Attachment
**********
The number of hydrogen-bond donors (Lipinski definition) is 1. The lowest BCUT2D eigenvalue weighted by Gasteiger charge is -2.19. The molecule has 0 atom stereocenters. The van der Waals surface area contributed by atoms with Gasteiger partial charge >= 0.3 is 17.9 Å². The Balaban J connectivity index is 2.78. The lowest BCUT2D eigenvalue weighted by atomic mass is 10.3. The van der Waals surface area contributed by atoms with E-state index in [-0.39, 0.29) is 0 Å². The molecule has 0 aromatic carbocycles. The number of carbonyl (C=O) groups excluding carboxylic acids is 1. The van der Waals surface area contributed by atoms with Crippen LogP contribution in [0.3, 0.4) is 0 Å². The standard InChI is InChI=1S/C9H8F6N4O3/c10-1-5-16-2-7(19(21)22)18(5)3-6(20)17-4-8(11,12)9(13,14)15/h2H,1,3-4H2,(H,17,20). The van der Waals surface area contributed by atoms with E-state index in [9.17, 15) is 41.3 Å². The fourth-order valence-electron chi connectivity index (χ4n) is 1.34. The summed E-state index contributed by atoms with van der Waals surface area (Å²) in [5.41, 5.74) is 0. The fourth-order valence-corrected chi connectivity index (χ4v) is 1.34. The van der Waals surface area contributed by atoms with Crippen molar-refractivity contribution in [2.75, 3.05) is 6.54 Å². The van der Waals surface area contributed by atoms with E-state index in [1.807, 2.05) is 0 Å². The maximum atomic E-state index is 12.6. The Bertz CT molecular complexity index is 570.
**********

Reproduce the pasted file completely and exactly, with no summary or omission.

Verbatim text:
The number of hydrogen-bond donors (Lipinski definition) is 1. The lowest BCUT2D eigenvalue weighted by Gasteiger charge is -2.19. The molecule has 0 atom stereocenters. The van der Waals surface area contributed by atoms with Gasteiger partial charge >= 0.3 is 17.9 Å². The Balaban J connectivity index is 2.78. The lowest BCUT2D eigenvalue weighted by atomic mass is 10.3. The van der Waals surface area contributed by atoms with E-state index in [-0.39, 0.29) is 0 Å². The molecule has 0 aromatic carbocycles. The number of carbonyl (C=O) groups excluding carboxylic acids is 1. The van der Waals surface area contributed by atoms with Crippen LogP contribution in [0.3, 0.4) is 0 Å². The standard InChI is InChI=1S/C9H8F6N4O3/c10-1-5-16-2-7(19(21)22)18(5)3-6(20)17-4-8(11,12)9(13,14)15/h2H,1,3-4H2,(H,17,20). The van der Waals surface area contributed by atoms with E-state index in [9.17, 15) is 41.3 Å². The fourth-order valence-electron chi connectivity index (χ4n) is 1.34. The summed E-state index contributed by atoms with van der Waals surface area (Å²) in [5.41, 5.74) is 0. The fourth-order valence-corrected chi connectivity index (χ4v) is 1.34. The van der Waals surface area contributed by atoms with Crippen molar-refractivity contribution in [2.75, 3.05) is 6.54 Å². The van der Waals surface area contributed by atoms with E-state index in [1.807, 2.05) is 0 Å². The maximum atomic E-state index is 12.6. The Bertz CT molecular complexity index is 570.